Here you’ll see, after Salmira Mitchell’s appointment gets scuttled (tabled), on 5-4 vote - and I want you to note in the video who was a Yes to table - the next appointment comes up, and Milinazzo moves to approve…remember, the previous appointment was just moved and voted to table by Mercier. Now either Milinazzo got there first, or she was only interested in scuttling one appointment, the one married to a blogger, her comments to the contrary notwithstanding.

PS: Elliott kept butchering SalMIRa’s name…as I am pretty notorious for bad pronunciation of people’s names whom I don’t already know, and some I do, I won’t criticize too harshly, except, if I were a mayor, I think I would ask for people to tell me how to pronounce any names I might have trouble with. I don’t know how Elliot is getting his hard “i” there, either. If her name were Salmire-a maybe…

Next appointment comes up, Milinazzo moves to approve, then speaks (talking about Robert Malavich’s bonafides) which I’ll skip. Then it’s Belanger and I left the Manager’s answer in, and then I had to leave Kennedy’s weird little exchange with Lynch in there…

Now for the meat! The entree, the babyback ribs of the matter, so to speak! Pay close attention!

Now, there’s also a huge question as to whether or not tabling was an appropriate motion for anyone to make. If you’re just looking to kill an item on an agenda, Robert’s Rules state you should look to a procedure that requires a 2/3 vote. Bold mine:

Robert’s Rules of Order states that the use of the motion to “table” to kill a motion is improper because a majority vote should not be sufficient to permanently cut off debate on a main motion. Robert’s recommends that a member seeking to avoid a direct vote on a main motion while immediately cutting off debate instead make a motion that requires a two-third vote: Either an objection to consideration of the question (which is in order only before debate has begun and requires a two-thirds vote to block further consideration of the main motion) or a motion to postpone indefinitely (in order at any time, majority vote required) followed by an immediate motion to call the previous question (end debate and proceed to a vote on the motion), for which a two-thirds vote is required.

But hey, we can’t even get the longest serving Councilor currently in office to stop making basic Open Meeting Law gaffes, so…

It keeps going after this, you know. This was not the end of the madness!! Next you’ll see the second fastest flipflop ever seen in modern politics. (The fastest flip flop was Rita voting yes on the Malavich and Paglia appointments after stating she was not interested in any appointments going through and was willing to scuttle the lot of them with an illegal motion.)

OK, so that’s that. This was an exhausting post, and it’s highly unlikely I’ll do this with such detail EVERY week. However, with great video editing tools at my disposal expect at least Best-Of-Blowup-Of-The-Week videos!

One last thing of note: does anyone really think that people will continue to step forward to volunteer for this sort of crap to get on a board or commission? Lynch is putting these people an awkward position? Right. Sure.

21 Responses to “Backpedal Fast Enough?”

  1. Mr. Lynne Says:

    Belanger regarding Michael Paglia: “He’s a great kid…”

    How old is Belanger anyway, or is he the kind of guy that just calls all male strangers ’son’?

    And wow, I didn’t catch this when I watched it live but boy did Rourke’s body language get squirmy when he moved to reconsider the appointment.

    Note also when the Rodney asserts that there’s no taking the motion off the table you can hear Rita in the background saying “… there’s no discussion…”, as if she knows.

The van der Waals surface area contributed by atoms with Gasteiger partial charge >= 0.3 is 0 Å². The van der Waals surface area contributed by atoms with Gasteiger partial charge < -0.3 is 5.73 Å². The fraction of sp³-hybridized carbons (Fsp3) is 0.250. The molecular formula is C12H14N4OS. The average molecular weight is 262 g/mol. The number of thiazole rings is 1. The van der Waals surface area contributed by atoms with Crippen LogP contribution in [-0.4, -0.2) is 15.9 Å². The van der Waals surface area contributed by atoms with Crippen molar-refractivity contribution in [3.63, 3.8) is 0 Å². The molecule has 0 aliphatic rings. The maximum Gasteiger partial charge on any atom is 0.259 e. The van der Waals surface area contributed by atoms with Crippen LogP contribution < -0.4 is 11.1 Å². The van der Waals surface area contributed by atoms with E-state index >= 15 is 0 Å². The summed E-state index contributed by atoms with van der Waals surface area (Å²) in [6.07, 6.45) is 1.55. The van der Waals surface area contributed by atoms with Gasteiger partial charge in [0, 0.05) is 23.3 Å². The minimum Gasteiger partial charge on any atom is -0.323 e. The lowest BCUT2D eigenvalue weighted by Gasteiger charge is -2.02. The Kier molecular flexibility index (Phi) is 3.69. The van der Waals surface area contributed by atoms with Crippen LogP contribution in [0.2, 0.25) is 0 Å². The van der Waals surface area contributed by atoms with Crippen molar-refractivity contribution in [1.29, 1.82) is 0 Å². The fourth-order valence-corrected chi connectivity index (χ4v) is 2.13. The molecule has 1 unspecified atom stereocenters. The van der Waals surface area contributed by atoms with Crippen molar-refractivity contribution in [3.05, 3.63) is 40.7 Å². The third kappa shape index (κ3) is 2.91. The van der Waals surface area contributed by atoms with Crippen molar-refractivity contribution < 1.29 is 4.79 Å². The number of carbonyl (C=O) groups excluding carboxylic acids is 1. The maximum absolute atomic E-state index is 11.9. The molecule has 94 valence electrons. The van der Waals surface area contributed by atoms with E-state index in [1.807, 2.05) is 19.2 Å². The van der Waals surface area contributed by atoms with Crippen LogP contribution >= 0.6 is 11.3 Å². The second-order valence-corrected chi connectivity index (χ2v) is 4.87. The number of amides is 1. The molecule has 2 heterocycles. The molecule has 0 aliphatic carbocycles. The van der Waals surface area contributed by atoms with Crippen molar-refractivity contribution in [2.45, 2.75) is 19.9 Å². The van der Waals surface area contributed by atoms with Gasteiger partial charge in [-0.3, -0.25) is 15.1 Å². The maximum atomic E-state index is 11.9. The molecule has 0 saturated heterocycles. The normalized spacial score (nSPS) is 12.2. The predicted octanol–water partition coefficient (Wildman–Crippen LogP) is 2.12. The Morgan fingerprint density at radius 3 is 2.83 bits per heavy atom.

I think the Rule 22 issue about when things can come back from being tabled, the rule is intended to keep motions that have been tabled from staying tabled (from meeting to meeting) in perpetuity. One bit not caught on these videos is that they could have taken it off the table and Milinazzo both tried to do it and knew it was within the rules to do so. Unfortunately ignorance reigned.

  2. Gail Says:

    The inmates are running the asylum.

  3. Eleanor Rigby Says:

    Unfortunately the jobs will not go unfilled. Look for the return of the GOB appointments with this new majority. Elections have consequences and until incumbents are held to task during a campaign nothing is going to change.

  4. Frances McDougall Says:

    WOW. I did watch the meeting now that I found the site for the broadcast. This, however Lynne, is magical. The work you put into this “critique” is fabulous. The insertions of text over the video is genius. Watching the stumbling and bumbling of the mayor and Rourke is like a skit on SNL. Giving a gavel to someone who clearly is in way over his head is tragic. The person who started this whole fiasco sits quietly while her comrades flail about trying to pretend they are big boys now at the head table. Where is this all heading? Best review of a public session I have ever seen.

  5. Lynne Says:

    I think that’s one of the big lessons here Fran - “in over his head.” It’s one of those cases…be careful what you wish for…you might get it. Unfortunately it doesn’t just affect one person. His rulings were horrible.

  6. Lynne Says:

    Just to add, this is a guy who thinks he can be a strong mayor?? He can’t even be a good weak mayor.

    Perhaps this is just growing pains, and he’ll learn the ropes, but I’m not holding my breath. Bud never learned how to run the meetings properly, either. And Elliott’s subcommittee picks are also terrible. He ignored the expertise people have, and instead used his “this person is my friend, this person is not my friend” as a baseline of who would serve where. Like it’s 7th grade.

  7. Eleanor Rigby Says:

    BTW, Great video editing job with this issue!

  8. Realistic Joe Says:

    In all honesty I’m getting bored defending rourke on this site. One last defense and then I’m going away for a month. Rourke obviously does not want the city manager to make appointments on the way out the door. That’s another argument for another day. Mercier files the motion to table what appeared to be all the appointments. Nothing strange about this. Rourke stated earlier that all three were good candidates but it was more of a bigger picture issue and not an opinion on the three of them as individuals. Then they start voting on the other two? It made no sense to me watching and most likely made no sense to half of the council. Now it is no longer a big picture issue. Now they are voting on the individuals. When he realizes what has happened with Mrs Mitchell he tries to remedy the injustice. He clearly states that she is a great person and what has happened is unfair. His motion to “untable” was legal and should have gone to a vote. Instead of doing this the mayor and others make a mistake and do not allow the vote. Rourke then asks the city manager to put her name in next weeks agenda(obviously so that he can vote to approve her ). Jack Mitchell has not been kind to rourke. There are clearly others on the council that were intent on getting some payback. To claim that rourke was one of these people is a lie.